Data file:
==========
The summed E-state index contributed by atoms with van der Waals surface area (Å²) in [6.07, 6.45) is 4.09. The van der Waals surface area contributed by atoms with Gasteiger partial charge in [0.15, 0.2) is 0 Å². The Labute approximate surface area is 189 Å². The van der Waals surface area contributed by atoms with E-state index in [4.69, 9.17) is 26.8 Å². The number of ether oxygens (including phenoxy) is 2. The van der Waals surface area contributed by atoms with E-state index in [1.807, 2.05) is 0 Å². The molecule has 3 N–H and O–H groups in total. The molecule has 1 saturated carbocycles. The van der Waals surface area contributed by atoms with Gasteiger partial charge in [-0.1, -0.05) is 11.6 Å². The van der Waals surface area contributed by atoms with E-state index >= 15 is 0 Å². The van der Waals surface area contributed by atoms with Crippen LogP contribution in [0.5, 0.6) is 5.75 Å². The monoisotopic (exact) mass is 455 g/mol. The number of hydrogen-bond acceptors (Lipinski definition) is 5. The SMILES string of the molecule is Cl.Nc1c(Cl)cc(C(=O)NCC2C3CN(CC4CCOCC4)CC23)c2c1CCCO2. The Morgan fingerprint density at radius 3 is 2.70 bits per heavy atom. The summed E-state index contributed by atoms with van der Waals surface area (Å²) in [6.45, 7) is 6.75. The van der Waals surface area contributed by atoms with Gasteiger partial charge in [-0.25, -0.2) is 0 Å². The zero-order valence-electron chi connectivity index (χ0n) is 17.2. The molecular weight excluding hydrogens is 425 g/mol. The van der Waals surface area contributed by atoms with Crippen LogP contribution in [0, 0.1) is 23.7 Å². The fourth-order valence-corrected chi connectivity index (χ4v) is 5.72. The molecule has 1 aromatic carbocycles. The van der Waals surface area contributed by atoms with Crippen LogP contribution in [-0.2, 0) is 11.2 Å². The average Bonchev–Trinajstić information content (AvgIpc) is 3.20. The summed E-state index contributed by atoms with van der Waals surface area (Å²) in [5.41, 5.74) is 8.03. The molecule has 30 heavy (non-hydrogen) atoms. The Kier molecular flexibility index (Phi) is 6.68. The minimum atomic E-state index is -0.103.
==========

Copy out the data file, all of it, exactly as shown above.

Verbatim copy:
The summed E-state index contributed by atoms with van der Waals surface area (Å²) in [6.07, 6.45) is 4.09. The van der Waals surface area contributed by atoms with Gasteiger partial charge in [0.15, 0.2) is 0 Å². The Labute approximate surface area is 189 Å². The van der Waals surface area contributed by atoms with E-state index in [4.69, 9.17) is 26.8 Å². The number of ether oxygens (including phenoxy) is 2. The van der Waals surface area contributed by atoms with E-state index in [1.807, 2.05) is 0 Å². The molecule has 3 N–H and O–H groups in total. The molecule has 1 saturated carbocycles. The van der Waals surface area contributed by atoms with Gasteiger partial charge in [-0.1, -0.05) is 11.6 Å². The van der Waals surface area contributed by atoms with E-state index >= 15 is 0 Å². The van der Waals surface area contributed by atoms with Crippen LogP contribution in [0.5, 0.6) is 5.75 Å². The monoisotopic (exact) mass is 455 g/mol. The number of hydrogen-bond acceptors (Lipinski definition) is 5. The SMILES string of the molecule is Cl.Nc1c(Cl)cc(C(=O)NCC2C3CN(CC4CCOCC4)CC23)c2c1CCCO2. The Morgan fingerprint density at radius 3 is 2.70 bits per heavy atom. The summed E-state index contributed by atoms with van der Waals surface area (Å²) in [6.45, 7) is 6.75. The van der Waals surface area contributed by atoms with Gasteiger partial charge in [-0.25, -0.2) is 0 Å². The zero-order valence-electron chi connectivity index (χ0n) is 17.2. The molecular weight excluding hydrogens is 425 g/mol. The van der Waals surface area contributed by atoms with Crippen LogP contribution in [0, 0.1) is 23.7 Å². The fourth-order valence-corrected chi connectivity index (χ4v) is 5.72. The molecule has 1 aromatic carbocycles. The van der Waals surface area contributed by atoms with Crippen LogP contribution in [-0.2, 0) is 11.2 Å². The average Bonchev–Trinajstić information content (AvgIpc) is 3.20. The summed E-state index contributed by atoms with van der Waals surface area (Å²) in [5.41, 5.74) is 8.03. The molecule has 30 heavy (non-hydrogen) atoms. The Kier molecular flexibility index (Phi) is 6.68. The minimum atomic E-state index is -0.103.